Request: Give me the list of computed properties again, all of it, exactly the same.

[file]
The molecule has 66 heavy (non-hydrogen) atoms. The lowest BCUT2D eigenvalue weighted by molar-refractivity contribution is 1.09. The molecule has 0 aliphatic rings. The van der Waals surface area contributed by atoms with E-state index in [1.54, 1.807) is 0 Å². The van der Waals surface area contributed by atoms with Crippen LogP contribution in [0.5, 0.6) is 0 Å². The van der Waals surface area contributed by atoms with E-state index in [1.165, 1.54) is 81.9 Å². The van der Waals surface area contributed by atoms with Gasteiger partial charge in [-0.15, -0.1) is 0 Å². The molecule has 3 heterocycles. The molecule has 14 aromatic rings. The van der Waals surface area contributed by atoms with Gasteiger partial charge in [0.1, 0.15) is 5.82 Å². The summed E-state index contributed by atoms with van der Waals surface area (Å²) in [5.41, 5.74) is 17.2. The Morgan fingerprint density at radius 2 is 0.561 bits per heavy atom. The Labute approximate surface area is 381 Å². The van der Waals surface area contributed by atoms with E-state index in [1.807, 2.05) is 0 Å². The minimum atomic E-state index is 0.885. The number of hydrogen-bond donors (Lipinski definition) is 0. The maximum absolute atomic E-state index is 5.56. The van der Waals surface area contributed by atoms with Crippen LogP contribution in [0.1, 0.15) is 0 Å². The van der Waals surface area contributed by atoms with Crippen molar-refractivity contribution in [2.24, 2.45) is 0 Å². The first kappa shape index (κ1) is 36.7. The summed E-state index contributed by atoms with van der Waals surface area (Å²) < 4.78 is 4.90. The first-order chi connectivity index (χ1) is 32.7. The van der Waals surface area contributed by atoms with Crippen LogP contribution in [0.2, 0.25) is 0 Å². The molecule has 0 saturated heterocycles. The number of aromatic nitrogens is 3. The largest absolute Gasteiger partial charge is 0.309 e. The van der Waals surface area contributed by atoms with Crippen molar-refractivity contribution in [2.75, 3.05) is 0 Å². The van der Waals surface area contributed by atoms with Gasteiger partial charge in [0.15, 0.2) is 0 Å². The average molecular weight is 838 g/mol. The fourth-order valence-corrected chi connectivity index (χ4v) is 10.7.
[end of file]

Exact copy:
The molecule has 66 heavy (non-hydrogen) atoms. The lowest BCUT2D eigenvalue weighted by molar-refractivity contribution is 1.09. The molecule has 0 aliphatic rings. The van der Waals surface area contributed by atoms with E-state index in [1.54, 1.807) is 0 Å². The van der Waals surface area contributed by atoms with Crippen LogP contribution in [0.5, 0.6) is 0 Å². The van der Waals surface area contributed by atoms with E-state index in [1.165, 1.54) is 81.9 Å². The van der Waals surface area contributed by atoms with Gasteiger partial charge in [-0.15, -0.1) is 0 Å². The molecule has 3 heterocycles. The molecule has 14 aromatic rings. The van der Waals surface area contributed by atoms with Gasteiger partial charge in [0.1, 0.15) is 5.82 Å². The summed E-state index contributed by atoms with van der Waals surface area (Å²) in [5.41, 5.74) is 17.2. The Morgan fingerprint density at radius 2 is 0.561 bits per heavy atom. The Labute approximate surface area is 381 Å². The van der Waals surface area contributed by atoms with E-state index in [1.807, 2.05) is 0 Å². The minimum atomic E-state index is 0.885. The number of hydrogen-bond donors (Lipinski definition) is 0. The maximum absolute atomic E-state index is 5.56. The van der Waals surface area contributed by atoms with Crippen LogP contribution in [0.1, 0.15) is 0 Å². The van der Waals surface area contributed by atoms with Crippen molar-refractivity contribution in [2.24, 2.45) is 0 Å². The first kappa shape index (κ1) is 36.7. The summed E-state index contributed by atoms with van der Waals surface area (Å²) < 4.78 is 4.90. The first-order chi connectivity index (χ1) is 32.7. The van der Waals surface area contributed by atoms with Crippen LogP contribution in [0.2, 0.25) is 0 Å². The molecule has 0 saturated heterocycles. The number of aromatic nitrogens is 3. The largest absolute Gasteiger partial charge is 0.309 e. The van der Waals surface area contributed by atoms with Crippen molar-refractivity contribution in [2.75, 3.05) is 0 Å². The van der Waals surface area contributed by atoms with Gasteiger partial charge in [0.15, 0.2) is 0 Å². The average molecular weight is 838 g/mol. The fourth-order valence-corrected chi connectivity index (χ4v) is 10.7.